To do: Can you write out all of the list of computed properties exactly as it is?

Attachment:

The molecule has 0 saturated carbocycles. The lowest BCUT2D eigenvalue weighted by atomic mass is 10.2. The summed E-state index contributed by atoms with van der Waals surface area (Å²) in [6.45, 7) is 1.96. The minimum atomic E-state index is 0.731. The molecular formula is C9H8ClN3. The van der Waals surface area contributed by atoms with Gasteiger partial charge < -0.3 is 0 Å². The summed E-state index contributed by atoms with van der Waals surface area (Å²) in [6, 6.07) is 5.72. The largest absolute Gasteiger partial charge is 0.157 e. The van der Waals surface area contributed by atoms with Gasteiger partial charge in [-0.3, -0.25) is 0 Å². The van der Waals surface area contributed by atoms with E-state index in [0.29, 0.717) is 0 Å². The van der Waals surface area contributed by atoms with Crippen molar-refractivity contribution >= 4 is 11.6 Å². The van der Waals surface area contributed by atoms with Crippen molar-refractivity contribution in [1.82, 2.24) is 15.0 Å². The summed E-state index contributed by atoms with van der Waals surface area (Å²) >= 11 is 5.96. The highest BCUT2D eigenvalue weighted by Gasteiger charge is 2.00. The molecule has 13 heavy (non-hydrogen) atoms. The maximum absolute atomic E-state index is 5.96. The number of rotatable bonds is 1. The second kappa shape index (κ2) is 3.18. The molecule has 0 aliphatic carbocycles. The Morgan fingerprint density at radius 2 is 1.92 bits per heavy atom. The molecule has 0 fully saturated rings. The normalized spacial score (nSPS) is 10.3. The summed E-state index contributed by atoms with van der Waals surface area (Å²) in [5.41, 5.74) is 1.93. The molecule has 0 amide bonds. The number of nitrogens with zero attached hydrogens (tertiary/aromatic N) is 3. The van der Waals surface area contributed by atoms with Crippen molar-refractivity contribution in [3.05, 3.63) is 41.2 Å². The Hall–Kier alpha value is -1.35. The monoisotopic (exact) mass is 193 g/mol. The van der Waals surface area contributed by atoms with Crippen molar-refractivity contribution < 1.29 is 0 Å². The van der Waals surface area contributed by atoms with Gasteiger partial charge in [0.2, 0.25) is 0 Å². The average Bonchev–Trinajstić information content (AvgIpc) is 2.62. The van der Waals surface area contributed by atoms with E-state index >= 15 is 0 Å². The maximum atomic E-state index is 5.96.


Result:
The molecule has 0 saturated carbocycles. The lowest BCUT2D eigenvalue weighted by atomic mass is 10.2. The summed E-state index contributed by atoms with van der Waals surface area (Å²) in [6.45, 7) is 1.96. The minimum atomic E-state index is 0.731. The molecular formula is C9H8ClN3. The van der Waals surface area contributed by atoms with Gasteiger partial charge < -0.3 is 0 Å². The summed E-state index contributed by atoms with van der Waals surface area (Å²) in [6, 6.07) is 5.72. The largest absolute Gasteiger partial charge is 0.157 e. The van der Waals surface area contributed by atoms with Gasteiger partial charge in [-0.3, -0.25) is 0 Å². The van der Waals surface area contributed by atoms with E-state index in [0.29, 0.717) is 0 Å². The van der Waals surface area contributed by atoms with Crippen molar-refractivity contribution >= 4 is 11.6 Å². The van der Waals surface area contributed by atoms with Crippen molar-refractivity contribution in [1.82, 2.24) is 15.0 Å². The summed E-state index contributed by atoms with van der Waals surface area (Å²) >= 11 is 5.96. The highest BCUT2D eigenvalue weighted by Gasteiger charge is 2.00. The molecule has 13 heavy (non-hydrogen) atoms. The maximum absolute atomic E-state index is 5.96. The number of rotatable bonds is 1. The second kappa shape index (κ2) is 3.18. The molecule has 0 aliphatic carbocycles. The Morgan fingerprint density at radius 2 is 1.92 bits per heavy atom. The molecule has 0 fully saturated rings. The normalized spacial score (nSPS) is 10.3. The summed E-state index contributed by atoms with van der Waals surface area (Å²) in [5.41, 5.74) is 1.93. The molecule has 0 amide bonds. The number of nitrogens with zero attached hydrogens (tertiary/aromatic N) is 3. The van der Waals surface area contributed by atoms with Crippen molar-refractivity contribution in [3.05, 3.63) is 41.2 Å². The Hall–Kier alpha value is -1.35. The monoisotopic (exact) mass is 193 g/mol. The van der Waals surface area contributed by atoms with Crippen molar-refractivity contribution < 1.29 is 0 Å². The van der Waals surface area contributed by atoms with Gasteiger partial charge in [0.2, 0.25) is 0 Å². The average Bonchev–Trinajstić information content (AvgIpc) is 2.62. The van der Waals surface area contributed by atoms with E-state index >= 15 is 0 Å². The maximum atomic E-state index is 5.96.